Here's a short story I'm working on--well, the first 13 lines anyway. Give me your worst, give me grief, but give me some attention!!!
â€śSo itâ€™s possible for one personâ€™s mind to possess another personâ€™s mind,â€ť Professor Naga said, nearing the end of his lecture. â€śCould I have a volunteer for a demonstration? It wonâ€™t hurt.â€ť Several hands raised, including mine. Iâ€™d always thought of myself as impervious to such devices as hypnotism, possession, or any similar arts. Professor Naga however was a unique challenge. Heâ€™d already proven that he could hypnotize nearly everyone, whether they were willing or not. Heâ€™d nearly gotten me. â€śRappleye,â€ť he said. â€śGood boy. Yes, letâ€™s try it with you.â€ť I knew heâ€™d pick me as I offered a succinct and credible challenge to his ego. The others in the class sighed collectively. I could almost here their thoughts â€śhere we go againâ€ť. At the front of the room, the Professor closed his eyes, then peaked his fingers in front of his face. He concentrated--his brow wrinkled, his face tight. At first I felt nothing, and then I got the horrible sensation of worms crawling on my skin. I looked and there was nothing. â€śI am in your mind, boy,â€ť Professor Naga said. â€śWait," he said, "youâ€™re not even human, are you?â€ť
Interesting. I like it, but I'm not wild about it.
The idea of a professor offering to posess a student's mind, even if only for a demonstration, both intrigues and repulses me. Intrigues because I wouldn't normally believe that something of the sort would be tolerated by most students I know, and I'm interested to see what kind of class this is. Repulses because a professor has so much power over his students anyway that posessing their mind seems less harmless than it sounds to begin with. Then again, maybe I'm just paranoid.
A few surface things that distracted me from the story: "Professor Naga, however..." The comma is important there.
Same goes for this one: "I knew he'd pick me, as I offered a succinct and credible challenge..." I'm also not sure what you mean by a "succinct challenge."
"I could almost hear their thoughts: "Here we go again." You need something after "thoughts" to indicate that the next words are said thoughts--I felt a colon worked best, although there are other alternatives. Also, the period should go inside the quotation marks (that might be a typo, it's just something I noticed).
"...Professor Naga said. 'Wait--you're not even human, are you?'" I took out the extra "he said" because we'll know that he is still talking as long as you don't have a paragraph break in there, and the extra words only mess up the flow of the story.
Well, there's something to get you started, anyway. Are you ready for readers, or were you just looking for comments on the intro?
I take it the snake reference is deliberate .
I find hypnosis fascinating, and it's always interesting to see someone writing about it. Personally, however, I'd need a lot more convincing that Naga could hypnotise subjects against their will. It's almost a cliche for villains in stories and on tv, but it's less likely irl. For myself, I don't think the story can get away with it as an aside--it needs to be explained and/or justified to avoid being seen as a cliched superpower.
That said, there's enough here to hold my interest, and the fragment ends at an intriguing point .
I don't have a beef with the idea that a person can be hypnotized "against" that person's "will". The entire point of hypnotism is getting a person to do something that person wouldn't normally do. It isn't very easy to hypnotize a resisting subject, but I should think it would be a lot easier than "possessing" someone.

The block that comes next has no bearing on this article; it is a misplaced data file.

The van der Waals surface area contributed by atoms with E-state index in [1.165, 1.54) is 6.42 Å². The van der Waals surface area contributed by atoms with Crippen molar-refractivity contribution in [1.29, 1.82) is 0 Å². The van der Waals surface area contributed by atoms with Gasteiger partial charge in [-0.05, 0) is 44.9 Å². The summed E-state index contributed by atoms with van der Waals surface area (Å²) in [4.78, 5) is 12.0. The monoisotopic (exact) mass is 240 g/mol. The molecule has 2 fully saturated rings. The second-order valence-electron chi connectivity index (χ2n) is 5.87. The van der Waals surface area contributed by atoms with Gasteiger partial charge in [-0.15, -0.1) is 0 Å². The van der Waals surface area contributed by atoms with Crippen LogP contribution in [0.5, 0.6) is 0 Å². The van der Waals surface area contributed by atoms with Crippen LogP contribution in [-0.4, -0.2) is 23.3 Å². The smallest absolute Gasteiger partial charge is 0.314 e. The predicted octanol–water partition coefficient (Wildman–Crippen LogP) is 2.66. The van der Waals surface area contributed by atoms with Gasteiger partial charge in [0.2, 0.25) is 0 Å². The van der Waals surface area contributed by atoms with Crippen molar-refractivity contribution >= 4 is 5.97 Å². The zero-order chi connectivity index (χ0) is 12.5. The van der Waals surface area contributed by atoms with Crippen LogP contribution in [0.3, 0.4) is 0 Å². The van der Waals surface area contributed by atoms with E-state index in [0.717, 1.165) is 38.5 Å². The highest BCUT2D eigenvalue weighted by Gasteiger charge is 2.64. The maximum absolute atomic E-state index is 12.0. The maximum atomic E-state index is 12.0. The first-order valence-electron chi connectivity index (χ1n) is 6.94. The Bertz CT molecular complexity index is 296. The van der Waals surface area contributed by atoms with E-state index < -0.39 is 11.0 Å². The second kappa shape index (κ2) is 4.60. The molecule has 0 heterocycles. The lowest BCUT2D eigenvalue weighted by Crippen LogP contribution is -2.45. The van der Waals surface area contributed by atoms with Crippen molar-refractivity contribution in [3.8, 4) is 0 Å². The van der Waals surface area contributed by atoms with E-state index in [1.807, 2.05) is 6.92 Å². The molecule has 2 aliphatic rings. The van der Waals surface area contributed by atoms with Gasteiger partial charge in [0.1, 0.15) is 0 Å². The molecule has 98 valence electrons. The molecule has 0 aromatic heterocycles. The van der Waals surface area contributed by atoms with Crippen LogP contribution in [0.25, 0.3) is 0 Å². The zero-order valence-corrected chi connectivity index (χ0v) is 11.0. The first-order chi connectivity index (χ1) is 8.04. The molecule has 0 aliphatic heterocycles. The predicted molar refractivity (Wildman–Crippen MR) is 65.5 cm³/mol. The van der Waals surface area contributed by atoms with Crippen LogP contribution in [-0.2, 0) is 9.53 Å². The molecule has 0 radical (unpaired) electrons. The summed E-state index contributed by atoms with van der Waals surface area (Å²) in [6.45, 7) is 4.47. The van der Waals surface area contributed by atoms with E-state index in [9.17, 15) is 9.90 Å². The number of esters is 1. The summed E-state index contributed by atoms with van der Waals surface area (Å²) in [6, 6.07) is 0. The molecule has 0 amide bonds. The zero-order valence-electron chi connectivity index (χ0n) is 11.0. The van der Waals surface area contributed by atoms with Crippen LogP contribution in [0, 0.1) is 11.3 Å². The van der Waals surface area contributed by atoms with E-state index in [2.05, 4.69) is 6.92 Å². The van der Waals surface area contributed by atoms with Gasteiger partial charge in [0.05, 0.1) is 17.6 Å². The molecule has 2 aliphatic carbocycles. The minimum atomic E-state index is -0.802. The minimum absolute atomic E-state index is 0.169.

I like the way that you open this at the end of the lecture, when something is actually happening. But you might want to use a term other than "possession", since that implies control over the body rather than contact with the mind, and your character immediately demonstrates control over his own body (by looking to see if he's got worms on him).
I think that wbriggs concerns about surface things are valid. Easily fixed using his suggestions.
Overall, you've got a strong opening with two solid hooks, both the study of paranormal capabilities and the revelation that your narrator isn't human. I'm not sure you're really doing anything important with the first person, and that can play havoc with a story, but what you've got is readable and interesting.
It is generally recognised that it is difficult to hypnotise someone who does not wish to be hypnotised, and certainly, for hypnotism to be successful, the subject must be particularly suggestible. It is equally recognised that the hypnotic trance is not a state where the subject does not have voluntary control, but that the situation is more subtle.
It is no coincidence that stage hypnotists select their subjects very carefully, and part of that selection process is the self-selection of people choosing to offer themselves as subjects. There are only a few stage hypnotists--for example, Derren Brown--who are prepared to admit to the number of failures among the successes.
Where the subject is strongly opposed to doing something, they cannot be forced to do it while under the influence of hypnosis, although that they can is one of the most prevailing myths.
They can however be released from conscious inhibitions on their behaviour that are not fully internalised.
This is why I have problems with the treatment of hypnosis in fiction--it's so misunderstood.
Whoa! I've turned into wbriggs! How did that happen?
Sorry, but it's a very rare opportunity when I can pick on Survivor. So I have to jump on it when it comes.
I don't know enough about hypnotism to comment on whether or not someone can be hypnotized against his will, but I would think that, if this professor has a strong enough mind and perhaps a power that we don't recognize yet, he'd be able to have an influence on any mind with enough effort.